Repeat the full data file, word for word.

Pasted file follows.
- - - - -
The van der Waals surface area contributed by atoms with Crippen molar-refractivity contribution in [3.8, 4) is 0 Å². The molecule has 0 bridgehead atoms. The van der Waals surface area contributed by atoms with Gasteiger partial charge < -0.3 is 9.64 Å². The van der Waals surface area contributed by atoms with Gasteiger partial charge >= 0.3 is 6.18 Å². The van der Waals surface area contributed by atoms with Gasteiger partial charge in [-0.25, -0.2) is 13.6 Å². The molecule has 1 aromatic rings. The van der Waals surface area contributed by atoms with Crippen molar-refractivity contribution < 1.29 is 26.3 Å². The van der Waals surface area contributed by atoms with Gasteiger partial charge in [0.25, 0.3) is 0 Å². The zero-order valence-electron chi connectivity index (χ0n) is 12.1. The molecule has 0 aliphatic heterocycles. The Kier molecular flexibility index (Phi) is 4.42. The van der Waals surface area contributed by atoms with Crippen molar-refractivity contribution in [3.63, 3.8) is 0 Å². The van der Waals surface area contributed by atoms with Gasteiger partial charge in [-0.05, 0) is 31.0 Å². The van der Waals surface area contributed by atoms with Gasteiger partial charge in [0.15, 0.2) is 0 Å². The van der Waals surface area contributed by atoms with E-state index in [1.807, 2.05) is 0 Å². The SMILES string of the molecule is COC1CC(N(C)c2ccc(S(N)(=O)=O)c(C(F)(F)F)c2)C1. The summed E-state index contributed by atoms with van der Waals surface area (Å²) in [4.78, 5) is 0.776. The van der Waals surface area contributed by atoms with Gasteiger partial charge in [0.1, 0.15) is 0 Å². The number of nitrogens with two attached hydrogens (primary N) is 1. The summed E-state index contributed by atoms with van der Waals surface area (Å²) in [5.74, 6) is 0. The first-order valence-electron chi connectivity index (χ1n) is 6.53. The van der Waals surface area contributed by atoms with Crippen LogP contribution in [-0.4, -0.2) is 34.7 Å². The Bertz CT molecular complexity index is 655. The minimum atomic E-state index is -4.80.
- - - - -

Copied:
The van der Waals surface area contributed by atoms with Crippen molar-refractivity contribution in [3.8, 4) is 0 Å². The molecule has 0 bridgehead atoms. The van der Waals surface area contributed by atoms with Gasteiger partial charge < -0.3 is 9.64 Å². The van der Waals surface area contributed by atoms with Gasteiger partial charge >= 0.3 is 6.18 Å². The van der Waals surface area contributed by atoms with Gasteiger partial charge in [-0.25, -0.2) is 13.6 Å². The molecule has 1 aromatic rings. The van der Waals surface area contributed by atoms with Crippen molar-refractivity contribution < 1.29 is 26.3 Å². The van der Waals surface area contributed by atoms with Gasteiger partial charge in [0.25, 0.3) is 0 Å². The zero-order valence-electron chi connectivity index (χ0n) is 12.1. The molecule has 0 aliphatic heterocycles. The Kier molecular flexibility index (Phi) is 4.42. The van der Waals surface area contributed by atoms with Crippen molar-refractivity contribution in [3.63, 3.8) is 0 Å². The van der Waals surface area contributed by atoms with Gasteiger partial charge in [-0.05, 0) is 31.0 Å². The van der Waals surface area contributed by atoms with Gasteiger partial charge in [0.15, 0.2) is 0 Å². The van der Waals surface area contributed by atoms with E-state index in [1.807, 2.05) is 0 Å². The SMILES string of the molecule is COC1CC(N(C)c2ccc(S(N)(=O)=O)c(C(F)(F)F)c2)C1. The summed E-state index contributed by atoms with van der Waals surface area (Å²) in [4.78, 5) is 0.776. The van der Waals surface area contributed by atoms with Gasteiger partial charge in [0.1, 0.15) is 0 Å². The number of nitrogens with two attached hydrogens (primary N) is 1. The summed E-state index contributed by atoms with van der Waals surface area (Å²) in [5.74, 6) is 0. The first-order valence-electron chi connectivity index (χ1n) is 6.53. The van der Waals surface area contributed by atoms with Crippen LogP contribution in [-0.4, -0.2) is 34.7 Å². The Bertz CT molecular complexity index is 655. The minimum atomic E-state index is -4.80.